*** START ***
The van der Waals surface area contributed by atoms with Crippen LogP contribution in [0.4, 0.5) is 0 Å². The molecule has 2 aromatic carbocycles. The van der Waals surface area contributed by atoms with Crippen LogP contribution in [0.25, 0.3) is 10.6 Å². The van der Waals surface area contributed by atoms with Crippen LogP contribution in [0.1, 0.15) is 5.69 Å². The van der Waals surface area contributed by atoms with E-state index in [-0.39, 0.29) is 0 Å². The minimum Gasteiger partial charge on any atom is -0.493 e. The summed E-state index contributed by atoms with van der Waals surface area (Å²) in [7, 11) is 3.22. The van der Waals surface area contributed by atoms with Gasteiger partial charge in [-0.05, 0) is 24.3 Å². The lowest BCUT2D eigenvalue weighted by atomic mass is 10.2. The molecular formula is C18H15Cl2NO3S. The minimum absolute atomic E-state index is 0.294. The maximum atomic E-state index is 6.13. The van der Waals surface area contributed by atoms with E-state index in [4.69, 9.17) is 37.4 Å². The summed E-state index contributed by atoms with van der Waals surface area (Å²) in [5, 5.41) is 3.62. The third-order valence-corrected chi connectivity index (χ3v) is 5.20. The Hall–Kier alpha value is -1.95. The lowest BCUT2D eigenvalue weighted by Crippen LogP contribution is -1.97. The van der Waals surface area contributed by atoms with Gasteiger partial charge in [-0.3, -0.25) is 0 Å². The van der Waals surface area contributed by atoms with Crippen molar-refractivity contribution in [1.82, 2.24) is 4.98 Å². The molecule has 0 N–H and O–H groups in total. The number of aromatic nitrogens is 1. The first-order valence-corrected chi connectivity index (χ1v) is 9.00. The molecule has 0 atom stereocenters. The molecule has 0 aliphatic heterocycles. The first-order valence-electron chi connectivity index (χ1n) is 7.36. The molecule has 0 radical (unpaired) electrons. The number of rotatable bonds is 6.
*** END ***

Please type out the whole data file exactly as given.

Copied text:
The van der Waals surface area contributed by atoms with Crippen LogP contribution in [0.4, 0.5) is 0 Å². The molecule has 2 aromatic carbocycles. The van der Waals surface area contributed by atoms with Crippen LogP contribution in [0.25, 0.3) is 10.6 Å². The van der Waals surface area contributed by atoms with Crippen LogP contribution in [0.1, 0.15) is 5.69 Å². The van der Waals surface area contributed by atoms with E-state index in [-0.39, 0.29) is 0 Å². The minimum Gasteiger partial charge on any atom is -0.493 e. The summed E-state index contributed by atoms with van der Waals surface area (Å²) in [7, 11) is 3.22. The van der Waals surface area contributed by atoms with Gasteiger partial charge in [-0.05, 0) is 24.3 Å². The lowest BCUT2D eigenvalue weighted by atomic mass is 10.2. The molecular formula is C18H15Cl2NO3S. The minimum absolute atomic E-state index is 0.294. The maximum atomic E-state index is 6.13. The van der Waals surface area contributed by atoms with E-state index in [4.69, 9.17) is 37.4 Å². The summed E-state index contributed by atoms with van der Waals surface area (Å²) in [5, 5.41) is 3.62. The third-order valence-corrected chi connectivity index (χ3v) is 5.20. The Hall–Kier alpha value is -1.95. The lowest BCUT2D eigenvalue weighted by Crippen LogP contribution is -1.97. The van der Waals surface area contributed by atoms with Gasteiger partial charge in [-0.3, -0.25) is 0 Å². The van der Waals surface area contributed by atoms with Crippen molar-refractivity contribution in [1.82, 2.24) is 4.98 Å². The molecule has 0 N–H and O–H groups in total. The number of aromatic nitrogens is 1. The first-order valence-corrected chi connectivity index (χ1v) is 9.00. The molecule has 0 atom stereocenters. The molecule has 0 aliphatic heterocycles. The first-order valence-electron chi connectivity index (χ1n) is 7.36. The molecule has 0 radical (unpaired) electrons. The number of rotatable bonds is 6.